by Ben Greenfield, coach at Rock Star Triathlete Academy
By now, most folks have heard of the term “periodization”, which is the scientific term for splitting a triathlon training year into periods and focusing on a specific performance or fitness goal for each specific period. Most triathlon programs that you find in books, magazines and the internet already use some form of periodization, but there are two sorely neglected components of a periodized model that do not receive adequate attention in triathlon programs: nutrition periodization and weight training periodization.
Since this article is being released in what for most folks is the off-season, now is a perfect time to briefly put a discussion of swimming, cycling and running on the back-burner, and instead focus on understanding how to properly structure weight training (for enhancing muscle recruitment, power and injury prevention) and nutrition (for enhancing weight loss, health and adequate energy).
Although there are a multitude of variations on the concept, a triathlon season is generally split into four periods: off-season, base training, build training and race peak/taper. If you use the same weight training volume and intensity, the same weight and the same number of repetitions all year long, you’ll experience burnout and subpar weight training benefits. So just as you should make slight alterations or major changes to your swimming, cycling, and running routine, you should also modify (or “periodize”) your weight training routine as the time of year changes. If you properly decrease sets, increase power, and incorporate more explosiveness as your high priority races draw near, you can allow your weight trained muscles to achieve peak performance on race day.
The same concept holds true for nutrition. Fueling your body for triathlon is not as simple as fueling a car. With a car, you simply put fuel in the gas tank when you’re running low or when you’re preparing for a long trip. But your body is different, since is has several different physiological systems, or “engines”, that you’re fueling, and also three different types of fuel: fat, protein, and carbs. The key to nutrition periodization is to match the amount and timing of these three fuel types with the volume and intensity of your training and the seasonal time of year.
If this sounds complicated, then keep reading, because you can use the rules below to help guide you in properly periodizing both weight training and nutrition.
Weight Training Periodization: If your goal is to develop muscle mass, tone muscle in a specific body area or part, or build significantly greater strength, this is the time to do it. Traditionally, the off-season is a time of year when there are few or no triathlons, and a triathlete is often engaged in other cross-training activities that go beyond swimming, cycling or running. Off-season weight training workouts should be performed in a set and repetition range designed for strength and muscular growth (hypertrophy), two crucial keys to injury prevention and foundation building. Because swimming, cycling and running are de-emphasized in the off-season, it is not as important during weight training to reduce overly fatiguing a muscle or producing soreness – instead, these effects are often necessary to achieve significant growth in muscle mass or strength. In the off-season, most weight training should include 3-6 sets of 10-15 reps, with the goal of completing 2-3 weight training sessions each week.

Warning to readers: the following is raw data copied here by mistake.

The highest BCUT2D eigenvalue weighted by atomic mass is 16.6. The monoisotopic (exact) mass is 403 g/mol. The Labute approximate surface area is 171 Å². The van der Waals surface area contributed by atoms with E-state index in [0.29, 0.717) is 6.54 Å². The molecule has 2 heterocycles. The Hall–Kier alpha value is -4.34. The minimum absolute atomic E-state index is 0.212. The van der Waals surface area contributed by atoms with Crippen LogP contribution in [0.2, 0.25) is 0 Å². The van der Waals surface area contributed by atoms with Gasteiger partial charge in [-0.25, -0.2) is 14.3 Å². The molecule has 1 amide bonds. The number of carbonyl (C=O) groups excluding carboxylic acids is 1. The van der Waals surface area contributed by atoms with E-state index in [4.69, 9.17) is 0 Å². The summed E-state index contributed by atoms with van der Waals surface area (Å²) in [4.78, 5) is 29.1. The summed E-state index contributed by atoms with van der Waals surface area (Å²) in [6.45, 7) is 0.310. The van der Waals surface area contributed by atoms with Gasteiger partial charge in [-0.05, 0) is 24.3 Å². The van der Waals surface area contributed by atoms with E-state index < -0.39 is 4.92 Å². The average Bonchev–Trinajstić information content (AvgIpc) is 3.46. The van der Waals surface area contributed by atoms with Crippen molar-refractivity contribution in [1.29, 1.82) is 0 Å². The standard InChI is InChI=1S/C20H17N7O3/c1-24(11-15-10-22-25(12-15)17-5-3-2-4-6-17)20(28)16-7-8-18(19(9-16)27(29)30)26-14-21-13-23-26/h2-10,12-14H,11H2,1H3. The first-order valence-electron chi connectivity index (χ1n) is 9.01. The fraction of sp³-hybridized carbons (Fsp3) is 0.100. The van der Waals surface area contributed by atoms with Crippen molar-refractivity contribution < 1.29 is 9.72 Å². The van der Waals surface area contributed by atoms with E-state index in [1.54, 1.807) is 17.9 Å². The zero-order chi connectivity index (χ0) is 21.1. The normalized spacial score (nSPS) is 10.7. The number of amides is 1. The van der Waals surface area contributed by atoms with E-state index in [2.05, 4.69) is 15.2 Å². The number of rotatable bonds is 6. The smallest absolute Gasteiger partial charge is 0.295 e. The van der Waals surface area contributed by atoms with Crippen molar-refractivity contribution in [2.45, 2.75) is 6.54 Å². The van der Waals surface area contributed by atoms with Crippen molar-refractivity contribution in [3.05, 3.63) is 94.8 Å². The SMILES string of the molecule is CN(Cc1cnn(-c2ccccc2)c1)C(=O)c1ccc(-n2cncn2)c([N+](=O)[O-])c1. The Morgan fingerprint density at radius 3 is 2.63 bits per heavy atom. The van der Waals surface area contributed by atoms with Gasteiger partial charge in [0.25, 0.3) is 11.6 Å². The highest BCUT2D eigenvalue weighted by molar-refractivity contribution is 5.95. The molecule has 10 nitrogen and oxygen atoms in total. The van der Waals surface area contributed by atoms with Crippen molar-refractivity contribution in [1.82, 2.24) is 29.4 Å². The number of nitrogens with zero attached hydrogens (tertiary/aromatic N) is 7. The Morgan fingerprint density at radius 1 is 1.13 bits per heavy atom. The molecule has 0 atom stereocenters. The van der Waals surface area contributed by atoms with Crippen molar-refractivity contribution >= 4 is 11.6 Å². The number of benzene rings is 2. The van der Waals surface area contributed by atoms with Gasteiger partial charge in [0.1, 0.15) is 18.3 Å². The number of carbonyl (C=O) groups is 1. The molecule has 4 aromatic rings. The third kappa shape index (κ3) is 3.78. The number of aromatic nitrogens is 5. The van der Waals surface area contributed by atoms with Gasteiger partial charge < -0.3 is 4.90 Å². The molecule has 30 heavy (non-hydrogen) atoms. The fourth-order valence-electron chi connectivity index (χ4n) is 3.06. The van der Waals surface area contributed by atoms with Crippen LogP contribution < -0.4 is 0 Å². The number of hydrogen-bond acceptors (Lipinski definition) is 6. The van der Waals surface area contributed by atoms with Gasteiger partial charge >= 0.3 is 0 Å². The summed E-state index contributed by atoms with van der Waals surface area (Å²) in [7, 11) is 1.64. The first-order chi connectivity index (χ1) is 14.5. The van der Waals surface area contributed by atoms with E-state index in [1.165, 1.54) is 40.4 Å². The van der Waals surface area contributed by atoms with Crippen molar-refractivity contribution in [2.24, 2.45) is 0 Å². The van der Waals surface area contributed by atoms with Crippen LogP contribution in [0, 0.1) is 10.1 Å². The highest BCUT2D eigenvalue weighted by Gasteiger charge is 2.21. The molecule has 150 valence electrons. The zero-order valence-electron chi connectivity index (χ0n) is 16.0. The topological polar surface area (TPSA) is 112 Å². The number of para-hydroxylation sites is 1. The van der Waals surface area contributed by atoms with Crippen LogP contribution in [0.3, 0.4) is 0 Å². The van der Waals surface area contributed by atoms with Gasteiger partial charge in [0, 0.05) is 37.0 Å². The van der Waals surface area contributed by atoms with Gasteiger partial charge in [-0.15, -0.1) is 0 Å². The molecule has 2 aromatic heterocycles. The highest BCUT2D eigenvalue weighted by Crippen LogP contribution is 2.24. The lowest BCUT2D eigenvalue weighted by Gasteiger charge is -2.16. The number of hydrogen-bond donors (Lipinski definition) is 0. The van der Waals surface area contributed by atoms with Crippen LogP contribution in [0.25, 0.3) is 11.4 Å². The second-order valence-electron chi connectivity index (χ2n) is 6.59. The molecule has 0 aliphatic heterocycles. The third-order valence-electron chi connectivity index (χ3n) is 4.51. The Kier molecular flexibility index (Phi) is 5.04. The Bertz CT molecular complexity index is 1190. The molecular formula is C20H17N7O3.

Nutrition Periodization: For most athletes, the off-season takes place during the winter. Not only does total training volume and intensity typically decrease during this time, but there is also increased prevalence of fatty foods, feasts and caloric excess. For cold weather athletes, there is also a completely natural propensity to gain body fat for insulation. Finally, most athletes who stay lean year-round have increased injury propensity and lower energy levels as they move forward into more focused training later in the season. Therefore, it is acceptable for the off-season nutrition period to allow slightly higher fat and total calorie intake (preferably from healthy, plant-based or non-processed fat sources), moderate protein intake, and relatively low carbohydrate intake. During the off-season period, carbohydrate/protein/fat percentage ratio should be approximately 30-40% carbs, 30-40% protein, and 30-40% fat.